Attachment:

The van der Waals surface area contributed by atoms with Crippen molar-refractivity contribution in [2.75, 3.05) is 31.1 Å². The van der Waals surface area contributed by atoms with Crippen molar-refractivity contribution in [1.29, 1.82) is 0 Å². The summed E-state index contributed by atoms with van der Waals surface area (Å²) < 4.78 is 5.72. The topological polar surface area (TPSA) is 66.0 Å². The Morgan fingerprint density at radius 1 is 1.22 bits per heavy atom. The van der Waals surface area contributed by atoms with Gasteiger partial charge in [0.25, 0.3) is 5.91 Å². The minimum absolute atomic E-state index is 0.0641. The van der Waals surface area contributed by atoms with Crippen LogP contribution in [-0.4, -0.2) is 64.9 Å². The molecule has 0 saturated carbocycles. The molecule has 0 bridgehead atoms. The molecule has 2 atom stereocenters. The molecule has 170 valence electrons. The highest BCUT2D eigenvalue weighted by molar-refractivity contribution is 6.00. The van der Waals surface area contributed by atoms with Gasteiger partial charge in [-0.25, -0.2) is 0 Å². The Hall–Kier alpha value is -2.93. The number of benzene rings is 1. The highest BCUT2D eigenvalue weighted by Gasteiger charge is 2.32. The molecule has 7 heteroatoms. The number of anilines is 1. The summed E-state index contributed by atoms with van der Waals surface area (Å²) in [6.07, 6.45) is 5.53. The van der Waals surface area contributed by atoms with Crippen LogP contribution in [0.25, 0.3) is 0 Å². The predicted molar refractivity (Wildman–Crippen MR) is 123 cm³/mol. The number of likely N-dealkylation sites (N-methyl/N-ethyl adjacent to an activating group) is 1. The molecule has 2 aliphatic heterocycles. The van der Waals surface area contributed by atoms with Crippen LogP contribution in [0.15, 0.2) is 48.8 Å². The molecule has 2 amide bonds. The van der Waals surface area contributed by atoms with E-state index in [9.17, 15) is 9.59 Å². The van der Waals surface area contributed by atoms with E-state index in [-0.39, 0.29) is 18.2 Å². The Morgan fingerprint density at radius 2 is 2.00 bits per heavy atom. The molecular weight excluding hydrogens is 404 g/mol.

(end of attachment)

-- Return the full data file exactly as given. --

The van der Waals surface area contributed by atoms with Crippen molar-refractivity contribution in [2.75, 3.05) is 31.1 Å². The van der Waals surface area contributed by atoms with Crippen molar-refractivity contribution in [1.29, 1.82) is 0 Å². The summed E-state index contributed by atoms with van der Waals surface area (Å²) < 4.78 is 5.72. The topological polar surface area (TPSA) is 66.0 Å². The Morgan fingerprint density at radius 1 is 1.22 bits per heavy atom. The van der Waals surface area contributed by atoms with Gasteiger partial charge in [0.25, 0.3) is 5.91 Å². The minimum absolute atomic E-state index is 0.0641. The van der Waals surface area contributed by atoms with Crippen LogP contribution in [-0.4, -0.2) is 64.9 Å². The molecule has 0 saturated carbocycles. The molecule has 0 bridgehead atoms. The molecule has 2 atom stereocenters. The molecule has 170 valence electrons. The highest BCUT2D eigenvalue weighted by molar-refractivity contribution is 6.00. The van der Waals surface area contributed by atoms with Gasteiger partial charge in [-0.25, -0.2) is 0 Å². The Hall–Kier alpha value is -2.93. The number of benzene rings is 1. The highest BCUT2D eigenvalue weighted by Gasteiger charge is 2.32. The molecule has 7 heteroatoms. The number of anilines is 1. The summed E-state index contributed by atoms with van der Waals surface area (Å²) in [6.07, 6.45) is 5.53. The van der Waals surface area contributed by atoms with Crippen LogP contribution in [0.25, 0.3) is 0 Å². The predicted molar refractivity (Wildman–Crippen MR) is 123 cm³/mol. The number of likely N-dealkylation sites (N-methyl/N-ethyl adjacent to an activating group) is 1. The molecule has 2 aliphatic heterocycles. The van der Waals surface area contributed by atoms with Crippen LogP contribution in [0.15, 0.2) is 48.8 Å². The molecule has 2 amide bonds. The van der Waals surface area contributed by atoms with E-state index in [9.17, 15) is 9.59 Å². The van der Waals surface area contributed by atoms with E-state index in [-0.39, 0.29) is 18.2 Å². The Morgan fingerprint density at radius 2 is 2.00 bits per heavy atom. The molecular weight excluding hydrogens is 404 g/mol.